FADER photographer Alex Welsh spent three nights in Ferguson, MO, snapping flicks of the rigid stand-offs and eerie chills that overtook the small town in the wake of 19-year-old Michael Brown's murder. Here, Welsh shares a slideshow of images of Brown's life, from his high school to hometown streets, and recounts his experiences, in his own words, with protestors and police, including a robbery which left him a camera short.
ALEX WELSH: I got to Ferguson last Thursday, the peaceful night. There wasn’t a heavy police presence. People were partying, just driving their cars up and down streets, kind of like a sideshow. But people were definitely angry, though it was also a jovial atmosphere and unity. People from the neighborhood were telling me that youth and rival gangs were coming together with no beef, with no problem.
I felt very welcomed. Everybody was very hospitable. When media covers issues like this, in a community that is largely neglected in its representation in the media, residents have a pragmatic feeling: they’re grateful that you're there, but they know it will disappear once the news story is over. Some people expressed that to me: “You’re coming and you’re going, and we welcome you, but we have to live here when you’re gone.” Which it true. But for the most part people embraced the media, even though they understood it was temporary.
I’ve worked with kids in gangs for five years now, and even when I have intimate relationships with kids on the street, I know they have a hard time expressing their anger. But here, people really gave these kids this avenue to talk constructively and eloquently about their anger. There were two kids sitting on a Monte Carlo with 26-inch rims. I walked up and smiled, and asked if I could take their picture. So they raised their hands—everyone raises their hands. At first, I was trying to get something other than that, but I realized this is what they want to communicate. There is a powerful imagery in the portrait.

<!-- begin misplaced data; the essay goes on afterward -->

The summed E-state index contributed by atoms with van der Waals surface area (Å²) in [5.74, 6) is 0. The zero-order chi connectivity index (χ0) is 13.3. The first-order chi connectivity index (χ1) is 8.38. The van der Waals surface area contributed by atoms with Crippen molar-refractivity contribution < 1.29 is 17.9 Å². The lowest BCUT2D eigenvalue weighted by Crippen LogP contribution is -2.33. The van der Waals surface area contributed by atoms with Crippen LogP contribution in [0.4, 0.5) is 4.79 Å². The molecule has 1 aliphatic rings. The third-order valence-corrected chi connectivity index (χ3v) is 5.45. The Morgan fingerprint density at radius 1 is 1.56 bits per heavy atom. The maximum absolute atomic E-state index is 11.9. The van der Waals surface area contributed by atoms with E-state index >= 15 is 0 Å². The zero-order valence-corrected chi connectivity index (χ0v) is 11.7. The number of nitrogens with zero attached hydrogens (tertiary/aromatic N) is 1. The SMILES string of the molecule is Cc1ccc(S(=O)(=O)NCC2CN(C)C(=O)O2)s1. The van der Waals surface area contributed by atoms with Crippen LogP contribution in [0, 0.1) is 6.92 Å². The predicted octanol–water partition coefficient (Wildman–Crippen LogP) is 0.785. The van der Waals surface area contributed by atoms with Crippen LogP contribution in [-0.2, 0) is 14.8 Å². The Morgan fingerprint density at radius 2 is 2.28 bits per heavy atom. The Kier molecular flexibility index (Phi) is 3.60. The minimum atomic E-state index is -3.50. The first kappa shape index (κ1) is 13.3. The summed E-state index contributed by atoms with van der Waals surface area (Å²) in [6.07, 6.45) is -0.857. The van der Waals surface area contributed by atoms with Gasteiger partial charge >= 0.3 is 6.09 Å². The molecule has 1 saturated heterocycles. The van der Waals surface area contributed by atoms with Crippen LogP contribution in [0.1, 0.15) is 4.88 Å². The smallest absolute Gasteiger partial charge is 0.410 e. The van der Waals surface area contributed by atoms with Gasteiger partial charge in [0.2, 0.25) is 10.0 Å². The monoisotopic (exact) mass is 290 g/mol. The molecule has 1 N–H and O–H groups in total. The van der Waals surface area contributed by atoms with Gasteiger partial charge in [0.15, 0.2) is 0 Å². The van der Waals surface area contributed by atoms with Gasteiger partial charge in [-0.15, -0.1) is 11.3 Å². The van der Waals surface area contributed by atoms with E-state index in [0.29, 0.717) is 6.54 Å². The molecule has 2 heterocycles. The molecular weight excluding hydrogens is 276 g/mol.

They had a friend recently that was gunned down in north St. Louis. They talked about how all of their friends have been victims of police brutality. They said they have friends that have been killed by the police. He told me, “We already know how to get down and we have to stick together. Because they’re killing innocent people, we have a right to protest and we have an authority to protest.”
As for the militarization of the police, people respond physiologically to that force. Without it, there isn’t a place to direct their anger. As soon as the police come in and have guns pointed at the community, shooting tear gas, everything escalates. Members of the Nation of Islam and the Black Panthers were trying to keep the peace and tell people to go home, while any of the violence came from angry kids throwing Molotov cocktails. Or looting.
99% of the time I felt safe; I didn’t feel threatened, although at night, people talked about looters turning against photographers. Some photographers had been robbed; some had had bottles smashed on their face. At 11PM on Saturday, I went to my car, which was parked on a side street. I realized there were two kids across the street that were walking beside me, their faces covered in T-shirts. But everyone had their faces covered in bandanas. As soon as I got to my car, they confronted me, and took my camera and my bag. I negotiated keeping one camera somehow. It wasn’t super aggressive, with weapons pointed at me. But it felt more opportunistic than anything. I totally understand it; I’ve been jacked before.
After my camera was stolen, I left, but still I felt cautiously optimistic. I felt the police response was progressing in a way that was smarter. But when I got to my hotel and read my Twitter feed, I saw reports of tear gas. It was said to be one of the more violent nights, and now it’s escalating. I don’t know how crazy this is going to get. I think what will change it is if this cop [Darren Wilson] is brought to justice.